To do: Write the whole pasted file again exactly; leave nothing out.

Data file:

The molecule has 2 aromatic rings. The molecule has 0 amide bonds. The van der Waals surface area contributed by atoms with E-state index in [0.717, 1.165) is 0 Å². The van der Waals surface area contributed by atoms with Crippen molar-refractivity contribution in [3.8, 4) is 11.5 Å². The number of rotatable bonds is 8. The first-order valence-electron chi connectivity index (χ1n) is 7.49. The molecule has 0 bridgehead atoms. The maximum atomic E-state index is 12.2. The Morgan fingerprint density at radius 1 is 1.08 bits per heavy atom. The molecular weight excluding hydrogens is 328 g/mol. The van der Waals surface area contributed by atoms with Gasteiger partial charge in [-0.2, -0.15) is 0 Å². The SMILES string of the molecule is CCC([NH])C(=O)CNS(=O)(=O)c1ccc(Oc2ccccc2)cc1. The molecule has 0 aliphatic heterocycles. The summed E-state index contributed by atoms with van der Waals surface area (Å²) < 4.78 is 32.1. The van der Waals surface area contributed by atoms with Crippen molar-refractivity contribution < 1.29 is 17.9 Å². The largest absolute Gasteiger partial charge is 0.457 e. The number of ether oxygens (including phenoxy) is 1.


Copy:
The molecule has 2 aromatic rings. The molecule has 0 amide bonds. The van der Waals surface area contributed by atoms with E-state index in [0.717, 1.165) is 0 Å². The van der Waals surface area contributed by atoms with Crippen molar-refractivity contribution in [3.8, 4) is 11.5 Å². The number of rotatable bonds is 8. The first-order valence-electron chi connectivity index (χ1n) is 7.49. The molecule has 0 bridgehead atoms. The maximum atomic E-state index is 12.2. The Morgan fingerprint density at radius 1 is 1.08 bits per heavy atom. The molecular weight excluding hydrogens is 328 g/mol. The van der Waals surface area contributed by atoms with Gasteiger partial charge in [-0.2, -0.15) is 0 Å². The SMILES string of the molecule is CCC([NH])C(=O)CNS(=O)(=O)c1ccc(Oc2ccccc2)cc1. The molecule has 0 aliphatic heterocycles. The summed E-state index contributed by atoms with van der Waals surface area (Å²) < 4.78 is 32.1. The van der Waals surface area contributed by atoms with Crippen molar-refractivity contribution < 1.29 is 17.9 Å². The largest absolute Gasteiger partial charge is 0.457 e. The number of ether oxygens (including phenoxy) is 1.